Later this week, Secretary of State Antony Blinken will finally make his long-awaited trip to China following the spy balloon incident.
On June 16-21, Blinken will visit Beijing and London, where he will meet with “senior PRC officials,” according to a statement released by the State Department on Wednesday.
According to a statement, he will discuss the importance of keeping communication lines open to manage the U.S.-PRC relationship responsibly.
The statement also said he would confront bilateral topics of concern- regional and global- and hopefully cooperate on shared transnational issues.
The planned trip to Beijing in February was canceled when a Chinese spy balloon crossed the United States mainland before being shot down by the United States military in the Atlantic Ocean. While heading east, the balloon passed above key military facilities, despite Beijing’s denials that it might conduct surveillance.
After this event, Chinese military leaders have been avoiding communication with their American counterparts, even though the People’s Liberation Army has conducted aggressive military maneuvers in the region regularly for over a year.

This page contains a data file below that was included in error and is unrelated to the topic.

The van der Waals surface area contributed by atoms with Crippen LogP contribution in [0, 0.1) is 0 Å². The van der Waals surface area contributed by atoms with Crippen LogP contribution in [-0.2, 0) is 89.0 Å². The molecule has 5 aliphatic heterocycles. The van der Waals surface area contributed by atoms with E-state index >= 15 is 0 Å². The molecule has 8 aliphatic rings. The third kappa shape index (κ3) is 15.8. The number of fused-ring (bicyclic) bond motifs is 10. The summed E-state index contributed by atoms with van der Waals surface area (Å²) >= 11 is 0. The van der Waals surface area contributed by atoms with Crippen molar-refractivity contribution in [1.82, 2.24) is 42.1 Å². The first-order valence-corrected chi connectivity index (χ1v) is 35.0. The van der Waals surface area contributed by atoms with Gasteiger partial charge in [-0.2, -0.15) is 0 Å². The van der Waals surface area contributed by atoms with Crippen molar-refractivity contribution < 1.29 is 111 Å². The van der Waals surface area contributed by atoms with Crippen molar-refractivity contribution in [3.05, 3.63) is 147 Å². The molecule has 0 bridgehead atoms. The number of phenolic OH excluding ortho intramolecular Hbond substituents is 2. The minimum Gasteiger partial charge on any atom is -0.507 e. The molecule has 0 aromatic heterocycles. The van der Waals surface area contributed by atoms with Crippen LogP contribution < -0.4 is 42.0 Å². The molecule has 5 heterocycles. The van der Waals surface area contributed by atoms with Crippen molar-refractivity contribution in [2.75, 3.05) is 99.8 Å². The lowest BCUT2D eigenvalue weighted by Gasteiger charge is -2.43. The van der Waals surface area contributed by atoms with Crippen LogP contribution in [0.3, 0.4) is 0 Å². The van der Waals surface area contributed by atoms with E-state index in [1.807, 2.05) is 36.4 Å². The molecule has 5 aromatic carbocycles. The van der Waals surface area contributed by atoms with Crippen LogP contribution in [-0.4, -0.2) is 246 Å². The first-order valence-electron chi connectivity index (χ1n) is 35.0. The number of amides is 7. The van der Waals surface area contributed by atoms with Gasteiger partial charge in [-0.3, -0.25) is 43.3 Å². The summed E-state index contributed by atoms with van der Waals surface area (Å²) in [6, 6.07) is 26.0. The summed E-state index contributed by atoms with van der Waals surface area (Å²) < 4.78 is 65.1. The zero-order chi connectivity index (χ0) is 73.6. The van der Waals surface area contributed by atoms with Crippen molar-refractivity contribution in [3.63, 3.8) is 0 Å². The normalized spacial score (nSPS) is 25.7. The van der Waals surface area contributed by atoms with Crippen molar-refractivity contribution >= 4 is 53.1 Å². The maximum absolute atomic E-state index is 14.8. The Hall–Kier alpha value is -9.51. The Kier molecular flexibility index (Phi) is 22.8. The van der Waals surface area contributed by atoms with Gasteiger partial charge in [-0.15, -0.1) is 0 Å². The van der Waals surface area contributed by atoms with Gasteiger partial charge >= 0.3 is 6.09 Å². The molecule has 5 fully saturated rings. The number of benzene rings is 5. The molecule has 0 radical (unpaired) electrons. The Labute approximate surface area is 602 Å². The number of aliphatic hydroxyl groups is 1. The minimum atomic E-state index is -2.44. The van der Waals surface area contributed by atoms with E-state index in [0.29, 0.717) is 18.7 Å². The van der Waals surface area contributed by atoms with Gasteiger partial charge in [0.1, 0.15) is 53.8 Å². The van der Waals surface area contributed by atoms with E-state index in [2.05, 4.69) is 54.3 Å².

According to Ely Ratner, assistant secretary of defense for the Indo-Pacific, a sharp rise in the region of aerial intercepts has been seen over the last 18 months, becoming a “major problem.”
Since Blinken called off the trip, the Chinese navy has also maneuvered a ship directly in front of two American and Canadian ships in the Taiwan Strait, and a Chinese plane has made an aggressive maneuver near a U.S. Air Force plane.
At the Shangri-La conference in Singapore earlier this month, Secretary of Defence Lloyd Austin briefly met with Minister of National Defence Li Shangfu, but their chat lacked depth, and the Chinese declined a request for a more official meeting.
This week, the government officially confirmed that China has an improved espionage base in Cuba.